Wednesday, August 26, 2009

The Era That Gave Life to The Romantic Query Letter

The Prince Regent turned King George IV
 George IV painted by Sir Thomas Lawrence

1811 to 1830 during the reign of George, Prince of Wales as Regent for his ailing father and the years of his own rule as King George IV. George ruled over a period of ideals, were all was possible even if it was fleeting.

To most it was a time of careless excess that gave rise to the Brighton Pavilion and its stable done to resemble Indian grand castles Jane but for me it will always be Austen’s timeless novels and rise of the romantics.

It was also the time of Keats and his longing to create poetry that would express heart and lust, of Shelley’s questionable conduct and the Duke of Clarence ten illegitimate children with the talented actress Mrs. Jordan. Of that awful business concerning Frederick, Duke of York being made to leave the army after it was discovered by Parliament that his mistress Mary Anne Clarke was selling military promotions.

Not one to be outdone by the rotten royal dukes the Regent built a pleasure palace in Brighton he could not afford and separated from his reckless wife to covert with demanding married ladies. Of Byron’s rumored affair with his half-sister, his marriage to the priggish Anne Isabella and his subsequent exile but it wasn’t only the gentlemen who were behaving badly.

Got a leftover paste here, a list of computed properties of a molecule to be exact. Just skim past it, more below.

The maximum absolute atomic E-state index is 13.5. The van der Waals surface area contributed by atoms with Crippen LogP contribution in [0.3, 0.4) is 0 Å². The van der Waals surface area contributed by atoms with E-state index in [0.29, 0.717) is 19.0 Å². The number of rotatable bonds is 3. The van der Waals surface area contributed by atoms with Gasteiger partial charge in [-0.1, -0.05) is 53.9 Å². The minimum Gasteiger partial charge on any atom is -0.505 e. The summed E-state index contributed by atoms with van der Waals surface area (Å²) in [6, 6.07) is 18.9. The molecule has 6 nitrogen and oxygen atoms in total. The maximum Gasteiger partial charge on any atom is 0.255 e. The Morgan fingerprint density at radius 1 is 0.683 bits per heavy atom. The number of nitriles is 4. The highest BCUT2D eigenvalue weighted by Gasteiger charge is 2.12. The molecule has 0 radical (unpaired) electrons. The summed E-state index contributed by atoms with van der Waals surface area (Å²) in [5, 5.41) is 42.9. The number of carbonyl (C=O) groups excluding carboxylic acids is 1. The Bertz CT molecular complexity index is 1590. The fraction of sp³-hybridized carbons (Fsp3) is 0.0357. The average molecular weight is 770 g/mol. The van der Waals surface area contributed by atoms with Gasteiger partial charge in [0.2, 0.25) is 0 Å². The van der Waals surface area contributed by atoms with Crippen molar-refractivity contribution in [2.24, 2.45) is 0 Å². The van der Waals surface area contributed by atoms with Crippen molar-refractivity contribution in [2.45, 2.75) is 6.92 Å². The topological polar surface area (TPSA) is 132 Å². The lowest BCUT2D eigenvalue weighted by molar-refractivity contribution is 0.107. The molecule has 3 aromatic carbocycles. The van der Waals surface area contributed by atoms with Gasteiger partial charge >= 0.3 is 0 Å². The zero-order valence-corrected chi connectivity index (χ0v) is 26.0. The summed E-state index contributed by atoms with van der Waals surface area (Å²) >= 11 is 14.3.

Lady Caroline Lamb had her part in Byron's undoing, what with her adherent pursuit that bordered on predatory. Sending him, clippings of her pubic hair and mooning over him though he turned her over for the Countess of Oxford a lady’s who children were rumored to have so many different fathers they were called the Harleian Miscellany.

Then there was the Wilson sisters, three successful courtesans acquainted with gentlemen from the divine Duke of Wellington to that stylish dandy George ‘Beau’ Brummell. Oh, and of the religious charlatan Hannah More who found success in terrifying the masses with her pious rhetoric.

All that and there was also a war, a murdered Prime Minister, and the locomotive. We will dissect it, see if we can't unearth the cause for the decline of England's Romanticism.
I hope you are have a lovely week

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